Balázs Pethő, the executive chef of family-run Csalogány 26 Restaurant, was a pioneer of Hungary's contemporary food revolution. A whole crop of younger cooks, many of them established head chefs now, learned the ins and outs of haute cuisine under Pethő's tutelage at a time when comically backward, communist-era practices reigned supreme in Budapest kitchens. Pethő's exceptional skills best show through in the five-course dinner tasting menu.

Csalogány, which is located on the ground floor of an unremarkable residential building in Buda, isn't furnished from the latest design catalogues like other fine dining venues in Pest. To me, the bare-bones interior signals that food takes center stage here. In fact, the restaurant's two long-time waiters are some of the most knowledgeable in Budapest—you will be in good in hands.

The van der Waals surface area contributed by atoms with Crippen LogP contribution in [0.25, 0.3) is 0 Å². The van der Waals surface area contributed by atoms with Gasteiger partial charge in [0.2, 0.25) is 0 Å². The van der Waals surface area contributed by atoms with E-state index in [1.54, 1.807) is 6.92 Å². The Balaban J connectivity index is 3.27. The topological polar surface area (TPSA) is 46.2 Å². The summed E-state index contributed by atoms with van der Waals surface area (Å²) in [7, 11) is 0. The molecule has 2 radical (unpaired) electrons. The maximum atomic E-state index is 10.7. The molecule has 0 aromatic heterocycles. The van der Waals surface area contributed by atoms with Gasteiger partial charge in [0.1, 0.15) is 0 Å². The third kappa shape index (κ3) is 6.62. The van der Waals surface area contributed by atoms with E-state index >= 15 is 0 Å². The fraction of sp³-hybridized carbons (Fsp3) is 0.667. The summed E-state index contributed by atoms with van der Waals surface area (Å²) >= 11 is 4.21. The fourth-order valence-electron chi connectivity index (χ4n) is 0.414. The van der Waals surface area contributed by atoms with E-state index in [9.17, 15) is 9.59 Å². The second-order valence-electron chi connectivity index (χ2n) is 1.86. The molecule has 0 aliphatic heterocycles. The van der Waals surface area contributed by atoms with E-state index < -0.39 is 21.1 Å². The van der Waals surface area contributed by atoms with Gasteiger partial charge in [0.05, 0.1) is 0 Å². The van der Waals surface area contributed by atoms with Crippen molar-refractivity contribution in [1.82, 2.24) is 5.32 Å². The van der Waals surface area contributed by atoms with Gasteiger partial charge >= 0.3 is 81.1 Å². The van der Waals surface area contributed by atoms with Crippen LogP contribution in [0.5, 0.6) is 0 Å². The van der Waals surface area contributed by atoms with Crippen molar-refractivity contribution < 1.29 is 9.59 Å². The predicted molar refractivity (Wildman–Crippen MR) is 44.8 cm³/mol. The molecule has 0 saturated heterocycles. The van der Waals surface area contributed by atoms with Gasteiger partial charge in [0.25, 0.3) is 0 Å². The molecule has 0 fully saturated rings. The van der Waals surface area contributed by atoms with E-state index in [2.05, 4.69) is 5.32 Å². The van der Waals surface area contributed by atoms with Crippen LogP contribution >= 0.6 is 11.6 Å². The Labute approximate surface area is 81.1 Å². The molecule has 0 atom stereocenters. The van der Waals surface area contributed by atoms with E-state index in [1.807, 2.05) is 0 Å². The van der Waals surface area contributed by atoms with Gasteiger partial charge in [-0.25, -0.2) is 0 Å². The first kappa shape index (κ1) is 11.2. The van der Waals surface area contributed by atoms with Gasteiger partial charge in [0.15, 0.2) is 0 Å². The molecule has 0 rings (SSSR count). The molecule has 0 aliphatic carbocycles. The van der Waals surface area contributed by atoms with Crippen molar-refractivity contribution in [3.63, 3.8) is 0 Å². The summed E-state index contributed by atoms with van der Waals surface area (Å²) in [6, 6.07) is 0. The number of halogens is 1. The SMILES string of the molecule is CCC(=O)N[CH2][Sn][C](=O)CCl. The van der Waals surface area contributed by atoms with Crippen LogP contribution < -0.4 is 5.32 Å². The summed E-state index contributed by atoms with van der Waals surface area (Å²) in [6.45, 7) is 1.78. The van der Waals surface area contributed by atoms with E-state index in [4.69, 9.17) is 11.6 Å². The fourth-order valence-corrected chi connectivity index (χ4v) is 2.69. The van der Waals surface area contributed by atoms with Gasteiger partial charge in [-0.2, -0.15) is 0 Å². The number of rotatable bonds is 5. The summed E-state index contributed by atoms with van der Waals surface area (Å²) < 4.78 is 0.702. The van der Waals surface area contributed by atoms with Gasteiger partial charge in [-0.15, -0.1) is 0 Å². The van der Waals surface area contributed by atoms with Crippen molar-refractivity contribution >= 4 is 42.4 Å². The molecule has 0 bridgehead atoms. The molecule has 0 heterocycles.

Instead of using fancy, imported meats and fish, Csalogány extracts deep and rich flavors from more reasonably-priced ingredients and pairs them with seasonal vegetables and light sauces. On any day, a suckling pig terrine, minced guinea fowl with squash puree, gilt-head bream with peas, or crispy and tender roasted chicken thighs might be on the menu. Desserts are inventive and delicious. The five-course tasting menu for €50, or €70 with wine pairing, is one of the best deals in Budapest for discerning diners. Csalogány also serves a wallet-friendly, three-course weekday lunch prix fixe for €10.

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